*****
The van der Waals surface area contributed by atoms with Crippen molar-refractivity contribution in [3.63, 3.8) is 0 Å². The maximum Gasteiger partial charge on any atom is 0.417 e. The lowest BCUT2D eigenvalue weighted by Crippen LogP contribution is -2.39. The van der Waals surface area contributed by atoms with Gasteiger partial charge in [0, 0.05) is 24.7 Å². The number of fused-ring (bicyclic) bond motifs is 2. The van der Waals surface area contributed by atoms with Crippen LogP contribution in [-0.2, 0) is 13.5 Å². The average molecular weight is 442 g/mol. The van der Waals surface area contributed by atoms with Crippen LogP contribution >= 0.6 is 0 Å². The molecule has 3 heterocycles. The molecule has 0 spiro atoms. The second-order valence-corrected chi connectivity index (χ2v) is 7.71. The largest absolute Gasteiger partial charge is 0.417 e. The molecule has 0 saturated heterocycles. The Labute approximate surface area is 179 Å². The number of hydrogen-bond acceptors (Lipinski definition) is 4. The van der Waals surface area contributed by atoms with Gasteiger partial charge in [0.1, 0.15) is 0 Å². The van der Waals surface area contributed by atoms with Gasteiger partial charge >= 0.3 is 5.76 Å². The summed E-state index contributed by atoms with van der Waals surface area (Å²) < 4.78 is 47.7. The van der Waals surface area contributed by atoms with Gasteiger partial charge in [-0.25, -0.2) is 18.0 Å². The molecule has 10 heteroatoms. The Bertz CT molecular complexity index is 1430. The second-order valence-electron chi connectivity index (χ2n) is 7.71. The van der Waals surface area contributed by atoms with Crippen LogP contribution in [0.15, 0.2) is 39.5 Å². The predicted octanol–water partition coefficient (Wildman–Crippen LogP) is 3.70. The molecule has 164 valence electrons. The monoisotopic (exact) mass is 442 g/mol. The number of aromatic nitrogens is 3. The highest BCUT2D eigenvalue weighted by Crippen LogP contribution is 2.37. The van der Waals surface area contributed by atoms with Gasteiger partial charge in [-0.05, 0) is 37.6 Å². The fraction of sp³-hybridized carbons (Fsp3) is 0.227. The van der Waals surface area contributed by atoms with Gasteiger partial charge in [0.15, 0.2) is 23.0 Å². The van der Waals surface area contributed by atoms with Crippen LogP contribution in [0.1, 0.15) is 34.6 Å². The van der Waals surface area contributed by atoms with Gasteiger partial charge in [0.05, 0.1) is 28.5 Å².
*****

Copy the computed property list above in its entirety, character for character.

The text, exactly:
The van der Waals surface area contributed by atoms with Crippen molar-refractivity contribution in [3.63, 3.8) is 0 Å². The maximum Gasteiger partial charge on any atom is 0.417 e. The lowest BCUT2D eigenvalue weighted by Crippen LogP contribution is -2.39. The van der Waals surface area contributed by atoms with Gasteiger partial charge in [0, 0.05) is 24.7 Å². The number of fused-ring (bicyclic) bond motifs is 2. The van der Waals surface area contributed by atoms with Crippen LogP contribution in [-0.2, 0) is 13.5 Å². The average molecular weight is 442 g/mol. The van der Waals surface area contributed by atoms with Crippen LogP contribution >= 0.6 is 0 Å². The molecule has 3 heterocycles. The molecule has 0 spiro atoms. The second-order valence-corrected chi connectivity index (χ2v) is 7.71. The largest absolute Gasteiger partial charge is 0.417 e. The molecule has 0 saturated heterocycles. The Labute approximate surface area is 179 Å². The number of hydrogen-bond acceptors (Lipinski definition) is 4. The van der Waals surface area contributed by atoms with Gasteiger partial charge in [0.1, 0.15) is 0 Å². The van der Waals surface area contributed by atoms with Gasteiger partial charge >= 0.3 is 5.76 Å². The summed E-state index contributed by atoms with van der Waals surface area (Å²) < 4.78 is 47.7. The van der Waals surface area contributed by atoms with Gasteiger partial charge in [-0.25, -0.2) is 18.0 Å². The molecule has 10 heteroatoms. The Bertz CT molecular complexity index is 1430. The second-order valence-electron chi connectivity index (χ2n) is 7.71. The van der Waals surface area contributed by atoms with Crippen LogP contribution in [0.15, 0.2) is 39.5 Å². The predicted octanol–water partition coefficient (Wildman–Crippen LogP) is 3.70. The molecule has 164 valence electrons. The monoisotopic (exact) mass is 442 g/mol. The number of aromatic nitrogens is 3. The highest BCUT2D eigenvalue weighted by Crippen LogP contribution is 2.37. The van der Waals surface area contributed by atoms with Gasteiger partial charge in [-0.05, 0) is 37.6 Å². The fraction of sp³-hybridized carbons (Fsp3) is 0.227. The van der Waals surface area contributed by atoms with Gasteiger partial charge in [0.15, 0.2) is 23.0 Å². The van der Waals surface area contributed by atoms with Crippen LogP contribution in [0.1, 0.15) is 34.6 Å². The van der Waals surface area contributed by atoms with Gasteiger partial charge in [0.05, 0.1) is 28.5 Å².